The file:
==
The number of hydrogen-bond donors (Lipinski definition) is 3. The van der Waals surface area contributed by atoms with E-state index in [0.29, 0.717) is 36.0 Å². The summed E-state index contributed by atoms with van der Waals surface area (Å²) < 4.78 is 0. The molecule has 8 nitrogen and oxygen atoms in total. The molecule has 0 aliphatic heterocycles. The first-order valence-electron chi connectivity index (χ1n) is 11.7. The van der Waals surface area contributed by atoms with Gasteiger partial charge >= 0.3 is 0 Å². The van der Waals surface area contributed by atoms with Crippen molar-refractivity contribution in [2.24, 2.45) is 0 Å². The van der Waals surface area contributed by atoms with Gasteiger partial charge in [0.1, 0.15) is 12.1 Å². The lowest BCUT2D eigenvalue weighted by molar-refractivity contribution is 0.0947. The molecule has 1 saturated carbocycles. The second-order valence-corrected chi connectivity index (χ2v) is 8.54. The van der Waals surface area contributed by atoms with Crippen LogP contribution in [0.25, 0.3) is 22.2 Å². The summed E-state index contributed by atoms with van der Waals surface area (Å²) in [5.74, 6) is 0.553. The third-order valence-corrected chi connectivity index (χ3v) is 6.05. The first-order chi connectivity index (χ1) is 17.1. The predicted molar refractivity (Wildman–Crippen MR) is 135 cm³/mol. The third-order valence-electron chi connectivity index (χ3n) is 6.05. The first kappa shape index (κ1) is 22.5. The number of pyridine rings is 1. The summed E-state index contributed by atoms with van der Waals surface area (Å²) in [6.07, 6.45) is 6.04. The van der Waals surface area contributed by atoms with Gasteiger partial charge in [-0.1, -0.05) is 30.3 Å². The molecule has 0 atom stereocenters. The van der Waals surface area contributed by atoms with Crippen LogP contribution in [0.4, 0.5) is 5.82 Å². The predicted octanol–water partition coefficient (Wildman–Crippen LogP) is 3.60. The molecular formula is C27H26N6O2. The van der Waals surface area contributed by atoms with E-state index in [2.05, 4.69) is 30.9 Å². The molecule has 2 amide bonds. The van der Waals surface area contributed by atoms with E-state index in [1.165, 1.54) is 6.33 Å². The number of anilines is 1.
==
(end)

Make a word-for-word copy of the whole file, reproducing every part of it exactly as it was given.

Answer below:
The number of hydrogen-bond donors (Lipinski definition) is 3. The van der Waals surface area contributed by atoms with E-state index in [0.29, 0.717) is 36.0 Å². The summed E-state index contributed by atoms with van der Waals surface area (Å²) < 4.78 is 0. The molecule has 8 nitrogen and oxygen atoms in total. The molecule has 0 aliphatic heterocycles. The first-order valence-electron chi connectivity index (χ1n) is 11.7. The van der Waals surface area contributed by atoms with Gasteiger partial charge >= 0.3 is 0 Å². The van der Waals surface area contributed by atoms with Crippen molar-refractivity contribution in [2.24, 2.45) is 0 Å². The van der Waals surface area contributed by atoms with Gasteiger partial charge in [0.1, 0.15) is 12.1 Å². The lowest BCUT2D eigenvalue weighted by molar-refractivity contribution is 0.0947. The molecule has 1 saturated carbocycles. The second-order valence-corrected chi connectivity index (χ2v) is 8.54. The van der Waals surface area contributed by atoms with Crippen LogP contribution in [0.25, 0.3) is 22.2 Å². The summed E-state index contributed by atoms with van der Waals surface area (Å²) in [5.74, 6) is 0.553. The third-order valence-corrected chi connectivity index (χ3v) is 6.05. The first-order chi connectivity index (χ1) is 17.1. The predicted molar refractivity (Wildman–Crippen MR) is 135 cm³/mol. The third-order valence-electron chi connectivity index (χ3n) is 6.05. The first kappa shape index (κ1) is 22.5. The number of pyridine rings is 1. The summed E-state index contributed by atoms with van der Waals surface area (Å²) in [6.07, 6.45) is 6.04. The van der Waals surface area contributed by atoms with Gasteiger partial charge in [-0.1, -0.05) is 30.3 Å². The molecule has 0 atom stereocenters. The van der Waals surface area contributed by atoms with Crippen LogP contribution in [0.4, 0.5) is 5.82 Å². The predicted octanol–water partition coefficient (Wildman–Crippen LogP) is 3.60. The molecular formula is C27H26N6O2. The van der Waals surface area contributed by atoms with E-state index in [2.05, 4.69) is 30.9 Å². The molecule has 2 amide bonds. The van der Waals surface area contributed by atoms with E-state index in [1.165, 1.54) is 6.33 Å². The number of anilines is 1.